What is Wrongful Imprisonment?

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  • Written By: Felicia Dye
  • Edited By: Melissa Wiley
  • Last Modified Date: 12 February 2020
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The exact definition of wrongful imprisonment can vary from one jurisdiction to another. In some places, the offense is referred to as false imprisonment. The essence of the offense is generally the same. It involves containing a person within a certain space against the individual’s will and without the proper authority to do so. In some jurisdictions, wrongful imprisonment is not only a crime, but it is also a civil offense. This offense may be committed by strangers, family members, or law enforcers.

In most societies, people have a right to certain liberties, including movement. It is usually considered unlawful and unjust for one party to detain another without proper cause or authority. When this happens, it may result in an offense formally known as wrongful imprisonment.

The term imprisonment may lead people to assume that this offense involves containing a person in a small space that is secured with bars, such as a cell. While that is one example of wrongful imprisonment, it is inaccurate to believe that the offense is limited to those circumstances. A person who is falsely imprisoned may be held in a vehicle, a home, or even an outdoor area such as a yard. The offense is based less on the place where a person is held than it is on the inability of a person to leave when he or she is ready.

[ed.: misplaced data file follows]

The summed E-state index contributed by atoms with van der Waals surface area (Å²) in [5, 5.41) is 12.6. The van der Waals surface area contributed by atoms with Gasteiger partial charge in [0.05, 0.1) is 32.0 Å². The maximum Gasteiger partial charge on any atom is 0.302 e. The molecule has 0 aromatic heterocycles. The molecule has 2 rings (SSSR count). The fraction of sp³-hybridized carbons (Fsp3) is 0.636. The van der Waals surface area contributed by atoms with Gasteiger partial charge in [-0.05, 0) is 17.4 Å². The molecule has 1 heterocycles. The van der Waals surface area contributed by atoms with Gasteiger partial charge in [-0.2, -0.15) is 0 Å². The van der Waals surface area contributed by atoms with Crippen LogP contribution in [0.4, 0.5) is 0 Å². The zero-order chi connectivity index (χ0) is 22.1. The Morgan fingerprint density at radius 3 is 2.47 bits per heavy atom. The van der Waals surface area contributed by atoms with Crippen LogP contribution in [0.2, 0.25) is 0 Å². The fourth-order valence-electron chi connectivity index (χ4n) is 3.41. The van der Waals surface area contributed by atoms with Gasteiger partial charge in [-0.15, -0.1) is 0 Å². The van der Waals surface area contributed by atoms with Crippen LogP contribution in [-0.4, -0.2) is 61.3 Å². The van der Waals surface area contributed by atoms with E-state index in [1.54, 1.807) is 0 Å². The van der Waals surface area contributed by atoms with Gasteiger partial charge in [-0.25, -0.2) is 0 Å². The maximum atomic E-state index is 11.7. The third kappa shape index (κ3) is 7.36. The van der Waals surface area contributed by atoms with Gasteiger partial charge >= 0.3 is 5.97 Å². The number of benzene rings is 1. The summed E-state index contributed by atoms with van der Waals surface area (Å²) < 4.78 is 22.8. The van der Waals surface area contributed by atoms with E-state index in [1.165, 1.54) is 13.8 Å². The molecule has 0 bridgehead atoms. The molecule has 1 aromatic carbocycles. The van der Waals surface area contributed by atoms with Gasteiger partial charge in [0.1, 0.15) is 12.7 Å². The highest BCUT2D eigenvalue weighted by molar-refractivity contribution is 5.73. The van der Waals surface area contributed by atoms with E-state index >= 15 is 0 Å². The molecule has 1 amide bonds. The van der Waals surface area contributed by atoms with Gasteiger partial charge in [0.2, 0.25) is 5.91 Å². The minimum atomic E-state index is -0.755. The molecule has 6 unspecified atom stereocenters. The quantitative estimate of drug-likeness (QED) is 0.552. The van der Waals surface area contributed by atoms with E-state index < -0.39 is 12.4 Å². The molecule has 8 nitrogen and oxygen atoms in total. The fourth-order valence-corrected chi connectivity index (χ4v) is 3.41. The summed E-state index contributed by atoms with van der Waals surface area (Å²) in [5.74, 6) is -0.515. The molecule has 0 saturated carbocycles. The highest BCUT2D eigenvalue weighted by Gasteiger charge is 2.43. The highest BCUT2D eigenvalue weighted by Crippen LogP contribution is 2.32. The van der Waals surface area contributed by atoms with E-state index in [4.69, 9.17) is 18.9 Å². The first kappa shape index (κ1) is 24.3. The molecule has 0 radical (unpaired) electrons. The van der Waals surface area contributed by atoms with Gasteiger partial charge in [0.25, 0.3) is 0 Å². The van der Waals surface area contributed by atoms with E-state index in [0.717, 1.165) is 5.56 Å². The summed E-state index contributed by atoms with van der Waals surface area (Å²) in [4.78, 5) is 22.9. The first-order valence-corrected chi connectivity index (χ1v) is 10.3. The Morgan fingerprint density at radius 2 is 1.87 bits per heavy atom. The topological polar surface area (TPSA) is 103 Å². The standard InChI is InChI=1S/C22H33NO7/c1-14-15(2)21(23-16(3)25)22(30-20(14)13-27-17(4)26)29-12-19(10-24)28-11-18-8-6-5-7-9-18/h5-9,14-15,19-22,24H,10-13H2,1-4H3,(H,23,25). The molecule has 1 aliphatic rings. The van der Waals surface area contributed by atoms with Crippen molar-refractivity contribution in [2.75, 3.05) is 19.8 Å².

When wrongful imprisonment occurs among family members, it is usually an adult-on-adult crime. Children are generally not permitted to hold their parents liable for this offense. There may be some instances when other family members such as aunts or older siblings may be held accountable for falsely imprisoning a child. This, however, depends on the situation because these individuals may have been granted authority over the child.

In places where crimes are classified as either misdemeanors or felonies, false imprisonment tends to be a misdemeanor. Common consequences include fines and periods of incarceration that do not exceed a year. When a person successfully proves wrongful imprisonment as a civil offense, he or she may be awarded monetary damages. These can result from actual financial harm, such as the inability to report to work to earn wages and medical costs resulting from attempts to escape.

In many jurisdictions, people who suffer wrongful imprisonment at the hands of law enforcement agencies are permitted to file civil wrongful imprisonment cases. Certain criteria usually must be met. When they are, in some cases the laws in those jurisdictions have pre-outlined compensation guidelines for the offense.


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